Discovering the coast is clear

Published 8:06 pm Friday, July 30, 2010

Two times last weekend, we tasted the shrimp, and it was fine.

Four days on the coast in Franklin County, a long weekend absent from Bainbridge, found no oil slick in the seafood. Or on the beaches.

No doubt Apalachicola is one of the most picturesque villages along the coast, but we spent four days last weekend in another nearby getaway. Not quite as picturesque, but gaining in popularity.

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Most years, we plan a summer respite like most folks—Bed and Breakfasts in Maine and Massachusetts, in Savannah or Charleston, even one year all the way to Honolulu.

This year, we had planned a trip to Italy, but other projects took center stage, and we changed destinations to a quickie near home.

The coast needs us, we thought. Tourism is down, as vacationers shun Florida’s Panhandle and other coastal communities from Alabama to Louisiana.

So where did we go this year? Of all places—Carrabelle, Fla.

And it was delightful.

Now, Carrabelle may not be everyone’s exotic choice for a short four-day getaway, but we spent most of the time on top of a four-story condo, overlooking a very busy Carrabelle River, counting the oil-spill regattas coming in and out of the Gulf of Mexico.

Due to the threatened storm in the Gulf, the clean-up crews brought in most of the oil spill-detaining floating barriers, and piled them next to our building. It was quite a sight.

The beaches in and around Franklin County were fine. A boat trip to Dog Island and a review of St. George Island found them without damage.

The only thing hurting is tourism. And real estate prices.

You could feel it in both these towns—a normally bustling downtown Apalachicola was busy with through traffic on Highway 98, but shoppers in and out of the stores were scarce.

Lunch at the Owl Cafe was marvelous, but we dined alongside many empty tables on a day when the place should have been packed.

At dockside, the shrimp boats were “in.”

All along the Gulf coast, everything is hurting. Tourists have avoided the beaches, canceling vacations, conventions, stopped eating and buying seafood. Some economic experts have predicted $7.5 billion in losses coming in the next three years to the coastal communities. Restaurant associations have reported business down 25 percent, Alabama is expecting to lose half of its normal $1.7 billion beach business. Gulf shrimp prices have risen 30 percent and the price of fish is up 21 percent, oysters 18 percent. Plus there’s expected damage to all the seafood crops.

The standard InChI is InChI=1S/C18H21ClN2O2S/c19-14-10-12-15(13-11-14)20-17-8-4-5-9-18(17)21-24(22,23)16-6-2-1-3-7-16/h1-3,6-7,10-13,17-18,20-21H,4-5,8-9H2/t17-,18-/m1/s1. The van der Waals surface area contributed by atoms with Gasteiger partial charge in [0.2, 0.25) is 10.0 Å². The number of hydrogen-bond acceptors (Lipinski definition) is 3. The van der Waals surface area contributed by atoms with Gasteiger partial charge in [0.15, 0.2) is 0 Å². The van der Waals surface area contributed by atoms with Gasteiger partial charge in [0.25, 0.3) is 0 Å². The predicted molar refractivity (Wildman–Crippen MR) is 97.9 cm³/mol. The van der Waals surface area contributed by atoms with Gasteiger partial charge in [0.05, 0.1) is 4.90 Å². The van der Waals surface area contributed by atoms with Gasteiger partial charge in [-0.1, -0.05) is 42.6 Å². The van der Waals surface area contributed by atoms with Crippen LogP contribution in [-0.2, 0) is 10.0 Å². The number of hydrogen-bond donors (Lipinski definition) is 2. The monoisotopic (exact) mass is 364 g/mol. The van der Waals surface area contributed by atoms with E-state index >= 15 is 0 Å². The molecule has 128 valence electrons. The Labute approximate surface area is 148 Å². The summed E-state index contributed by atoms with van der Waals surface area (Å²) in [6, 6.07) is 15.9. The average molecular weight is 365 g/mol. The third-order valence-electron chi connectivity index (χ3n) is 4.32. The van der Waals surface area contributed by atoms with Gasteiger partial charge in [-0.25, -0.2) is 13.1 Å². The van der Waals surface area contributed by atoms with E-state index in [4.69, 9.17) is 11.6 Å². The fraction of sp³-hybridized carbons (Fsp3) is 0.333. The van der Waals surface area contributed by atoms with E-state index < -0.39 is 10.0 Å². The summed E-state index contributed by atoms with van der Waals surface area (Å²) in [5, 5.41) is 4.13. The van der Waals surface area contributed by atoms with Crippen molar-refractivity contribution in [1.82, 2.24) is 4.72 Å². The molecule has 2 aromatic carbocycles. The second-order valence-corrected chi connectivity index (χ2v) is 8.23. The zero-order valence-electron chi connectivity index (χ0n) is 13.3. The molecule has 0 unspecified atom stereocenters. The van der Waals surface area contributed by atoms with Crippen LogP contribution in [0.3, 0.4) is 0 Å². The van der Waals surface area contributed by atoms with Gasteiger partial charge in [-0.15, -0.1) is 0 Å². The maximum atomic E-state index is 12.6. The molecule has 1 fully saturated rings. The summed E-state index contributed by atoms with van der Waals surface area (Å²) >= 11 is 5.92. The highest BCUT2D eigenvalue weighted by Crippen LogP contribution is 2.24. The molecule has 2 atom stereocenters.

Our nearby Gulf beaches are relatively safe, with most of the oil spill damaging Louisiana coastlines and estuaries. The damage may be irreversible.

Yet economic damage to our area came earlier in real estate holdings with the banking crisis nearly two years ago. Effects of that disaster are expected to take as much as five years hence to recover, with tumbling values expected to be felt into next summer.

The usual “for sale” signs are ever-present along the coast. That’s nothing new. Everything and anything real estate has always been “for sale,” sky’s-the-limit pricing. Not so anymore. The sky has fallen. Pick a bargain property. Bankruptcies, foreclosures and bank closings are common.

Up until a few years ago, Carrabelle wasn’t much of a town. There’s been new construction, new marinas, new docks, new boat launch areas, new banks, a new library, a new bridge over the Carrabelle River, a restored hotel, and a lot of old salty residences along the back streets. Some things never change.

Yet you could feel the change. Several seafood restaurants were closed; there were empty boat slips galore. Real estate prices were in the tank along with empty and deteriorating retail buildings.

Carrabelle has all the makings of a first-class seaside community. A lot has been done to give it some character.

Coming home, we stopped at the famous Pouncy’s Restaurant in Panacea where the seafood was fine. The only oil was in the parking lot, dripping from hot vehicles at lunchtime.